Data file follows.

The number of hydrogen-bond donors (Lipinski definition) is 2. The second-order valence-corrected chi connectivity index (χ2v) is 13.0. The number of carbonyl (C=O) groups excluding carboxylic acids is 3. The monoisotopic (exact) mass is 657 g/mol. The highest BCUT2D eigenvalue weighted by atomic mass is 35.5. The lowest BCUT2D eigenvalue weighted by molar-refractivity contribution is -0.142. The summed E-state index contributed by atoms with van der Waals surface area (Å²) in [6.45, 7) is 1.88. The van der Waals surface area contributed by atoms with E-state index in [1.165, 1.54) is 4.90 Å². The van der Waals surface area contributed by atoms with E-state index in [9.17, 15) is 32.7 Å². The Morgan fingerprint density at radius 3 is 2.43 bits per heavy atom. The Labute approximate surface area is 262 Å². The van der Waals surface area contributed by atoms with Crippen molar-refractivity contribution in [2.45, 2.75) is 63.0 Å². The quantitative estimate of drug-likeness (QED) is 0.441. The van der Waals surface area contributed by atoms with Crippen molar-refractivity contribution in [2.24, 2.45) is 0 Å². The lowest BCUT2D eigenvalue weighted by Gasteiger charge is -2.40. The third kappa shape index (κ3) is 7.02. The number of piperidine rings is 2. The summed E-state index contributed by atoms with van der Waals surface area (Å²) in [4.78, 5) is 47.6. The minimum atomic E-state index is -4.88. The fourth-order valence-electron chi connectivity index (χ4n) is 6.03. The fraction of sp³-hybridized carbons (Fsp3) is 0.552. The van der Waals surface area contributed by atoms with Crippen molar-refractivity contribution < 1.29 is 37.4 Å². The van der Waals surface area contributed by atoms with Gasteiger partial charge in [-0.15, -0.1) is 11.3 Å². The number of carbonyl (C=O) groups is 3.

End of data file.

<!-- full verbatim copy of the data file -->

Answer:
The number of hydrogen-bond donors (Lipinski definition) is 2. The second-order valence-corrected chi connectivity index (χ2v) is 13.0. The number of carbonyl (C=O) groups excluding carboxylic acids is 3. The monoisotopic (exact) mass is 657 g/mol. The highest BCUT2D eigenvalue weighted by atomic mass is 35.5. The lowest BCUT2D eigenvalue weighted by molar-refractivity contribution is -0.142. The summed E-state index contributed by atoms with van der Waals surface area (Å²) in [6.45, 7) is 1.88. The van der Waals surface area contributed by atoms with E-state index in [1.165, 1.54) is 4.90 Å². The van der Waals surface area contributed by atoms with E-state index in [9.17, 15) is 32.7 Å². The Morgan fingerprint density at radius 3 is 2.43 bits per heavy atom. The Labute approximate surface area is 262 Å². The van der Waals surface area contributed by atoms with Crippen molar-refractivity contribution in [2.45, 2.75) is 63.0 Å². The quantitative estimate of drug-likeness (QED) is 0.441. The van der Waals surface area contributed by atoms with Crippen molar-refractivity contribution in [2.24, 2.45) is 0 Å². The lowest BCUT2D eigenvalue weighted by Gasteiger charge is -2.40. The third kappa shape index (κ3) is 7.02. The number of piperidine rings is 2. The summed E-state index contributed by atoms with van der Waals surface area (Å²) in [4.78, 5) is 47.6. The minimum atomic E-state index is -4.88. The fourth-order valence-electron chi connectivity index (χ4n) is 6.03. The fraction of sp³-hybridized carbons (Fsp3) is 0.552. The van der Waals surface area contributed by atoms with Crippen molar-refractivity contribution < 1.29 is 37.4 Å². The van der Waals surface area contributed by atoms with Gasteiger partial charge in [-0.15, -0.1) is 11.3 Å². The number of carbonyl (C=O) groups is 3.